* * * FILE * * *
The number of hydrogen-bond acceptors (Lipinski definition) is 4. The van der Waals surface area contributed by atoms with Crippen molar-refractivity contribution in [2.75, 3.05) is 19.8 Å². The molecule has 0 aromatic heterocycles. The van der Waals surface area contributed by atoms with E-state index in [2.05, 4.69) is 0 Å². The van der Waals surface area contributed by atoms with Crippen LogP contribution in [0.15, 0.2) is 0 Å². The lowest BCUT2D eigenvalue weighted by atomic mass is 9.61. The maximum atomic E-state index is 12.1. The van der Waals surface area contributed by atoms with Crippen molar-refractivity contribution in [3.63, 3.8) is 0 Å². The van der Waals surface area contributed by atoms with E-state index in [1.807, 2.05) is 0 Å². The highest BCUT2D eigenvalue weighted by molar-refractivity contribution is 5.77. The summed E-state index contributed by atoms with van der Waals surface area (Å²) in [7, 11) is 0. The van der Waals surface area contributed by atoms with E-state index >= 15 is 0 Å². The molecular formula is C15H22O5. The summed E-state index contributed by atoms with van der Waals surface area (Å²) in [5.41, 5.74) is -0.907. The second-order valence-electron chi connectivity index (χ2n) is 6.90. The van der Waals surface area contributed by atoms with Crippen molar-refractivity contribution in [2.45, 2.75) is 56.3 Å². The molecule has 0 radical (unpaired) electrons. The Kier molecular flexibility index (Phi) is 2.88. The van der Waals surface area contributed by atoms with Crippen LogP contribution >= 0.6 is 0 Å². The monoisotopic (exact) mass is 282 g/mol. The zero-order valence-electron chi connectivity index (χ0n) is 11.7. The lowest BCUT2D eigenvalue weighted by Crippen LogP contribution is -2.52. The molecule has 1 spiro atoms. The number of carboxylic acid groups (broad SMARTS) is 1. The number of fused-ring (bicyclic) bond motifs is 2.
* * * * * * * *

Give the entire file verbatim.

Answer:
The number of hydrogen-bond acceptors (Lipinski definition) is 4. The van der Waals surface area contributed by atoms with Crippen molar-refractivity contribution in [2.75, 3.05) is 19.8 Å². The molecule has 0 aromatic heterocycles. The van der Waals surface area contributed by atoms with E-state index in [2.05, 4.69) is 0 Å². The van der Waals surface area contributed by atoms with Crippen LogP contribution in [0.15, 0.2) is 0 Å². The lowest BCUT2D eigenvalue weighted by atomic mass is 9.61. The maximum atomic E-state index is 12.1. The van der Waals surface area contributed by atoms with Crippen molar-refractivity contribution in [3.63, 3.8) is 0 Å². The van der Waals surface area contributed by atoms with E-state index in [1.807, 2.05) is 0 Å². The highest BCUT2D eigenvalue weighted by molar-refractivity contribution is 5.77. The summed E-state index contributed by atoms with van der Waals surface area (Å²) in [7, 11) is 0. The van der Waals surface area contributed by atoms with E-state index >= 15 is 0 Å². The molecular formula is C15H22O5. The summed E-state index contributed by atoms with van der Waals surface area (Å²) in [5.41, 5.74) is -0.907. The second-order valence-electron chi connectivity index (χ2n) is 6.90. The van der Waals surface area contributed by atoms with Crippen molar-refractivity contribution in [2.45, 2.75) is 56.3 Å². The molecule has 0 radical (unpaired) electrons. The Kier molecular flexibility index (Phi) is 2.88. The van der Waals surface area contributed by atoms with Crippen LogP contribution >= 0.6 is 0 Å². The monoisotopic (exact) mass is 282 g/mol. The zero-order valence-electron chi connectivity index (χ0n) is 11.7. The lowest BCUT2D eigenvalue weighted by Crippen LogP contribution is -2.52. The molecule has 1 spiro atoms. The number of carboxylic acid groups (broad SMARTS) is 1. The number of fused-ring (bicyclic) bond motifs is 2.